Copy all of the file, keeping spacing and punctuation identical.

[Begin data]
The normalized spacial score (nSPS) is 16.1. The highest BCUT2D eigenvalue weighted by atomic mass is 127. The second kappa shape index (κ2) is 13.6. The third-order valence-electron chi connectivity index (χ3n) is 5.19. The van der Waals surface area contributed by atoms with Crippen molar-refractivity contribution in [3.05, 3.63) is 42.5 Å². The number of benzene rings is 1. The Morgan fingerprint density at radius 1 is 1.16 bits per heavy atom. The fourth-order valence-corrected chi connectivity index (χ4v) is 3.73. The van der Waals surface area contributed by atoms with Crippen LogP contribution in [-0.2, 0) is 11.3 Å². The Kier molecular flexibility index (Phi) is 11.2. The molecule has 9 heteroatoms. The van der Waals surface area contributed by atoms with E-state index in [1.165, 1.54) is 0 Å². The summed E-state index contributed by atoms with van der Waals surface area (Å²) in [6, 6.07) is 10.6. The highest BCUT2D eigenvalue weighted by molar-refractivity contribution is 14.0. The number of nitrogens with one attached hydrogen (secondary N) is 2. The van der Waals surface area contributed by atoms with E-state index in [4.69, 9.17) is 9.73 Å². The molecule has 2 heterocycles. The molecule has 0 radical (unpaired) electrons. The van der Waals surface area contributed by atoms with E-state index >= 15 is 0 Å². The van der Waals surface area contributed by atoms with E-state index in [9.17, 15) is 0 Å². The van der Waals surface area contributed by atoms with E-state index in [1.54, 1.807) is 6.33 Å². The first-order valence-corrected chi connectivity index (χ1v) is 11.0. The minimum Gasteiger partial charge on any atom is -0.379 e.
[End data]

The normalized spacial score (nSPS) is 16.1. The highest BCUT2D eigenvalue weighted by atomic mass is 127. The second kappa shape index (κ2) is 13.6. The third-order valence-electron chi connectivity index (χ3n) is 5.19. The van der Waals surface area contributed by atoms with Crippen molar-refractivity contribution in [3.05, 3.63) is 42.5 Å². The number of benzene rings is 1. The Morgan fingerprint density at radius 1 is 1.16 bits per heavy atom. The fourth-order valence-corrected chi connectivity index (χ4v) is 3.73. The van der Waals surface area contributed by atoms with Crippen LogP contribution in [-0.2, 0) is 11.3 Å². The Kier molecular flexibility index (Phi) is 11.2. The molecule has 9 heteroatoms. The van der Waals surface area contributed by atoms with E-state index in [1.165, 1.54) is 0 Å². The summed E-state index contributed by atoms with van der Waals surface area (Å²) in [6, 6.07) is 10.6. The highest BCUT2D eigenvalue weighted by molar-refractivity contribution is 14.0. The number of nitrogens with one attached hydrogen (secondary N) is 2. The van der Waals surface area contributed by atoms with E-state index in [4.69, 9.17) is 9.73 Å². The molecule has 2 heterocycles. The molecule has 0 radical (unpaired) electrons. The van der Waals surface area contributed by atoms with E-state index >= 15 is 0 Å². The van der Waals surface area contributed by atoms with E-state index in [9.17, 15) is 0 Å². The van der Waals surface area contributed by atoms with E-state index in [1.54, 1.807) is 6.33 Å². The first-order valence-corrected chi connectivity index (χ1v) is 11.0. The minimum Gasteiger partial charge on any atom is -0.379 e.